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European formats in HTML input text boxes

To any i18n gurus:

I use an HTML form text box to allow the user to enter a price:

<input type="text" name="price">

Prices sometimes have a fractional amount such as "381.23"

In Europe people use commas instead of "dots" to separate the integer part from the fractional part as follows:


What do you suggest as a way for my javascript functions on the HTML page to effortlessly accept the European format or Anglo format depending on the user's locale? Without me having to do any creative conversion routines?


Herr Herr
Friday, June 25, 2004

Two separate boxes?

Friday, June 25, 2004

Why not just accept both?

Thom Lawrence
Friday, June 25, 2004

The UK (nominally part of Europe :) it's the same as in the US.

Here in mainland Europe they use the "." to seperate the thousands. Basically it's the other way round. But whether not users will use them is unknown.

Friday, June 25, 2004

You need a locale lookup table which has the locale differences and for currency boxes you need as a minimum to field the decimal separator so that users recognise it.

There are other locale differences that you'd do well to acknowledge as well, such as date formats.

Simon Lucy
Friday, June 25, 2004

(I am the OP)


I know I can do it programmatically. Let me state a question another way: Is there a simple JavaScript setting that says _on the client-side_ use continental Europe number formats instead of Anglo formats for display and input.

So when I copy a float into a form text box, instead of looking like this:


it looks like this:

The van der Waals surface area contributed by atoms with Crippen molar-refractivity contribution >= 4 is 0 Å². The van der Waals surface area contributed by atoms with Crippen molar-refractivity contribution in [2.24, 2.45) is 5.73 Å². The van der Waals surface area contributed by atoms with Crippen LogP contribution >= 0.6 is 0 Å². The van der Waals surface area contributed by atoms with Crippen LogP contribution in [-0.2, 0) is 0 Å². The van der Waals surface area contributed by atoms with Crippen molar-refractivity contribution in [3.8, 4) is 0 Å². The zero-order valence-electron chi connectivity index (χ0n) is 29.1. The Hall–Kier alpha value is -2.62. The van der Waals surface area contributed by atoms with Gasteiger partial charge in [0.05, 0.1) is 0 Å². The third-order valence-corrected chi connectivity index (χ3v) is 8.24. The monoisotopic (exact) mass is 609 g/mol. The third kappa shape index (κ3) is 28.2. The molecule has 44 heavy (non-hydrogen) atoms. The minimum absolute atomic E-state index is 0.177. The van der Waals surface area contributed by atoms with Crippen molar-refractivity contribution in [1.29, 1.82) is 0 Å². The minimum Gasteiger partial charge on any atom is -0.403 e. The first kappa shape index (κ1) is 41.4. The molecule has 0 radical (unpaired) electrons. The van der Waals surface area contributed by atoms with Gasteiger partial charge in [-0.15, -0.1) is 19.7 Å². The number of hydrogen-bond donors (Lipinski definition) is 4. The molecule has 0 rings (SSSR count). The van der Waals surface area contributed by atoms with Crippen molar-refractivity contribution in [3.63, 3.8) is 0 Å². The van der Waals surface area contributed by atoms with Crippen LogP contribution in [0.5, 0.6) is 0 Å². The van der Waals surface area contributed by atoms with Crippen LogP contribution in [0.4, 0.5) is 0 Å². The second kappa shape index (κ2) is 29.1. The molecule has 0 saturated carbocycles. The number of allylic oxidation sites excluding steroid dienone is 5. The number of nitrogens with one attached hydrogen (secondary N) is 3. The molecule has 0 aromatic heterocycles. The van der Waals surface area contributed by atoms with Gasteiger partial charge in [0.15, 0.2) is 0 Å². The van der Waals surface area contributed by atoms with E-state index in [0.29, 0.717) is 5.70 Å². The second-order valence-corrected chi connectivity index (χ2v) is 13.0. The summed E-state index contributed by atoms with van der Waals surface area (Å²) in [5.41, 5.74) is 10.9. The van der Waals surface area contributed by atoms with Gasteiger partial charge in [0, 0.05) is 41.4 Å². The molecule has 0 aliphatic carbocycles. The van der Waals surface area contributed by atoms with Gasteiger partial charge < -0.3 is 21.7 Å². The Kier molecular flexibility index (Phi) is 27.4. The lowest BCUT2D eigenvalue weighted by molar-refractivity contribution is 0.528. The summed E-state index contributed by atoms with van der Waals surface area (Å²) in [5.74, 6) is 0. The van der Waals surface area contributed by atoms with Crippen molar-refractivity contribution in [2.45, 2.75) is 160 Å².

And as well, I could then use JavaScript's auto parsing of numbers when using the number for calculations.

No, I can't do both. In Germany "1.234" means one thousand, two hundred and thirty four, while in the Anglo world it means one point two three four. The locale has to be taken into account.

I really don't want to have write JavaScript code to check locales and generate appropriate output when I already have access to libraries in my back Java code to do that stuff.

Any ideas?


Herr Herr
Friday, June 25, 2004

Would the HTTP client header "Accept-Language" help you? You could use the language code to determine how to format the values.

Duncan Smart
Friday, June 25, 2004

No, he doesn't want to format the values himself.

I would expose some of those internal Java functions to the HTML page so that Javascript can access them Herr Herr, because you won't find any standard browser feature to help you.

Friday, June 25, 2004

I faced a similar situation in an app that I wrote.  I ended up writing Java code that would take the language preferences of the client and return an object to do all of the localization.  It did both string substitutions and formatting.  The only time it got really bad was when the Javascript on the page was locale-dependent (smart date picker).
Since it should be a common problem, I may have reinvented the wheel, but I didn't find anything that did what I wanted.

Friday, June 25, 2004

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